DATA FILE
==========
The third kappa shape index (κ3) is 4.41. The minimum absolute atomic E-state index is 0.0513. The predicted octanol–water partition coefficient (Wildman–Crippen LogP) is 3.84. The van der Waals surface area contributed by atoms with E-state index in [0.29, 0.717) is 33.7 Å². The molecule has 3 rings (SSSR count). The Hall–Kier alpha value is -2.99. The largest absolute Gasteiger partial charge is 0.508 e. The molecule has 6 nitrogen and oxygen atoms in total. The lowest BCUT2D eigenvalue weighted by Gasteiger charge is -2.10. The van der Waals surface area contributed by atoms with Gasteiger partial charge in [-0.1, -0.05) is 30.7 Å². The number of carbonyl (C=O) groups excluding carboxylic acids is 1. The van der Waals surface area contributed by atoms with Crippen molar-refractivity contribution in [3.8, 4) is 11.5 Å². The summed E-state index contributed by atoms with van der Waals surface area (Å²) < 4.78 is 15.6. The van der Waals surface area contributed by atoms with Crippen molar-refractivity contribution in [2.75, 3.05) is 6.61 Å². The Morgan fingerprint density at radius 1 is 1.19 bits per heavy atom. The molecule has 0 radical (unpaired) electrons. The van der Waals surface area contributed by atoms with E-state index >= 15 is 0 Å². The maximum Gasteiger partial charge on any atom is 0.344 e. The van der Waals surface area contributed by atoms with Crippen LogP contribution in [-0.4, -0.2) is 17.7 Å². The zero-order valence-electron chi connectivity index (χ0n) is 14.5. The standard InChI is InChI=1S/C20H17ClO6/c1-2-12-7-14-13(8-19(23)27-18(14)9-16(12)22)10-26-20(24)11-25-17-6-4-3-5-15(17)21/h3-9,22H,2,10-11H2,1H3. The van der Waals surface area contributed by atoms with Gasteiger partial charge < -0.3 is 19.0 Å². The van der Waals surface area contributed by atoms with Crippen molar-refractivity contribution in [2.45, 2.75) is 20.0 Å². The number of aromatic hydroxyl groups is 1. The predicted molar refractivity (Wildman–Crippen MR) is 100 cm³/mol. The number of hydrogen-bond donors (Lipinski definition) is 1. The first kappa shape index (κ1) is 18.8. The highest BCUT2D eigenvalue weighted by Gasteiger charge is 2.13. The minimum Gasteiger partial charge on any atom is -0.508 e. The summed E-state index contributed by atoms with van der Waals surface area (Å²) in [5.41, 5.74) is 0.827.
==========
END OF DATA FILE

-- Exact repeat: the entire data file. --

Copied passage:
The third kappa shape index (κ3) is 4.41. The minimum absolute atomic E-state index is 0.0513. The predicted octanol–water partition coefficient (Wildman–Crippen LogP) is 3.84. The van der Waals surface area contributed by atoms with E-state index in [0.29, 0.717) is 33.7 Å². The molecule has 3 rings (SSSR count). The Hall–Kier alpha value is -2.99. The largest absolute Gasteiger partial charge is 0.508 e. The molecule has 6 nitrogen and oxygen atoms in total. The lowest BCUT2D eigenvalue weighted by Gasteiger charge is -2.10. The van der Waals surface area contributed by atoms with Gasteiger partial charge in [-0.1, -0.05) is 30.7 Å². The number of carbonyl (C=O) groups excluding carboxylic acids is 1. The van der Waals surface area contributed by atoms with Crippen molar-refractivity contribution in [3.8, 4) is 11.5 Å². The summed E-state index contributed by atoms with van der Waals surface area (Å²) < 4.78 is 15.6. The van der Waals surface area contributed by atoms with Crippen molar-refractivity contribution in [2.75, 3.05) is 6.61 Å². The Morgan fingerprint density at radius 1 is 1.19 bits per heavy atom. The molecule has 0 radical (unpaired) electrons. The van der Waals surface area contributed by atoms with E-state index >= 15 is 0 Å². The maximum Gasteiger partial charge on any atom is 0.344 e. The van der Waals surface area contributed by atoms with Crippen LogP contribution in [-0.4, -0.2) is 17.7 Å². The zero-order valence-electron chi connectivity index (χ0n) is 14.5. The standard InChI is InChI=1S/C20H17ClO6/c1-2-12-7-14-13(8-19(23)27-18(14)9-16(12)22)10-26-20(24)11-25-17-6-4-3-5-15(17)21/h3-9,22H,2,10-11H2,1H3. The van der Waals surface area contributed by atoms with Gasteiger partial charge < -0.3 is 19.0 Å². The van der Waals surface area contributed by atoms with Crippen molar-refractivity contribution in [2.45, 2.75) is 20.0 Å². The number of aromatic hydroxyl groups is 1. The predicted molar refractivity (Wildman–Crippen MR) is 100 cm³/mol. The number of hydrogen-bond donors (Lipinski definition) is 1. The first kappa shape index (κ1) is 18.8. The highest BCUT2D eigenvalue weighted by Gasteiger charge is 2.13. The minimum Gasteiger partial charge on any atom is -0.508 e. The summed E-state index contributed by atoms with van der Waals surface area (Å²) in [5.41, 5.74) is 0.827.